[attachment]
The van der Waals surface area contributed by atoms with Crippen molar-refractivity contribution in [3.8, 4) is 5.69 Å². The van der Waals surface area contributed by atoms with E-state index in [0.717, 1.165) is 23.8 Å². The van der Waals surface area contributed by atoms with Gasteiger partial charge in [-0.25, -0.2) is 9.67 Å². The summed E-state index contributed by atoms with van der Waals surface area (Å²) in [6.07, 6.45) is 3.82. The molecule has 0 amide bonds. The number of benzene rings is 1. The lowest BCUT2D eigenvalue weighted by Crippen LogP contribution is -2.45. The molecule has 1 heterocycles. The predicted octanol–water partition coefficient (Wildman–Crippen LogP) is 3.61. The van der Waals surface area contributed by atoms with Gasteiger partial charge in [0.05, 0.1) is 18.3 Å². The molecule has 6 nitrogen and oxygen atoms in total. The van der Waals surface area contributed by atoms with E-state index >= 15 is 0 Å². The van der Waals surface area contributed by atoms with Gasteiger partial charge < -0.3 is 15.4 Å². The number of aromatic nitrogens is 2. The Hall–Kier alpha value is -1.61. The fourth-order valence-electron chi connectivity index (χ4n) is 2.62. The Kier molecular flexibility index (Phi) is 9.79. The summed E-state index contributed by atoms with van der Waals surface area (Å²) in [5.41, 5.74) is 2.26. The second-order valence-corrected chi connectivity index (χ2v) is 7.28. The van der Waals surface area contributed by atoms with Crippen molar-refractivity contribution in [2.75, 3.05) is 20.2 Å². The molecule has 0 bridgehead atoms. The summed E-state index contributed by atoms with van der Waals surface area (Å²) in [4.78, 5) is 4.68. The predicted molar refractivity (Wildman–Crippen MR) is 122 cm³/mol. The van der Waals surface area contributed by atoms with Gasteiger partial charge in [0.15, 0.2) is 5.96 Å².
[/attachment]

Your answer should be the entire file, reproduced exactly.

The van der Waals surface area contributed by atoms with Crippen molar-refractivity contribution in [3.8, 4) is 5.69 Å². The van der Waals surface area contributed by atoms with E-state index in [0.717, 1.165) is 23.8 Å². The van der Waals surface area contributed by atoms with Gasteiger partial charge in [-0.25, -0.2) is 9.67 Å². The summed E-state index contributed by atoms with van der Waals surface area (Å²) in [6.07, 6.45) is 3.82. The molecule has 0 amide bonds. The number of benzene rings is 1. The lowest BCUT2D eigenvalue weighted by Crippen LogP contribution is -2.45. The molecule has 1 heterocycles. The predicted octanol–water partition coefficient (Wildman–Crippen LogP) is 3.61. The van der Waals surface area contributed by atoms with Gasteiger partial charge in [0.05, 0.1) is 18.3 Å². The molecule has 6 nitrogen and oxygen atoms in total. The van der Waals surface area contributed by atoms with E-state index >= 15 is 0 Å². The van der Waals surface area contributed by atoms with Gasteiger partial charge < -0.3 is 15.4 Å². The number of aromatic nitrogens is 2. The Hall–Kier alpha value is -1.61. The fourth-order valence-electron chi connectivity index (χ4n) is 2.62. The Kier molecular flexibility index (Phi) is 9.79. The summed E-state index contributed by atoms with van der Waals surface area (Å²) in [5.41, 5.74) is 2.26. The second-order valence-corrected chi connectivity index (χ2v) is 7.28. The van der Waals surface area contributed by atoms with Crippen molar-refractivity contribution in [2.75, 3.05) is 20.2 Å². The molecule has 0 bridgehead atoms. The summed E-state index contributed by atoms with van der Waals surface area (Å²) in [4.78, 5) is 4.68. The predicted molar refractivity (Wildman–Crippen MR) is 122 cm³/mol. The van der Waals surface area contributed by atoms with Gasteiger partial charge in [0.15, 0.2) is 5.96 Å².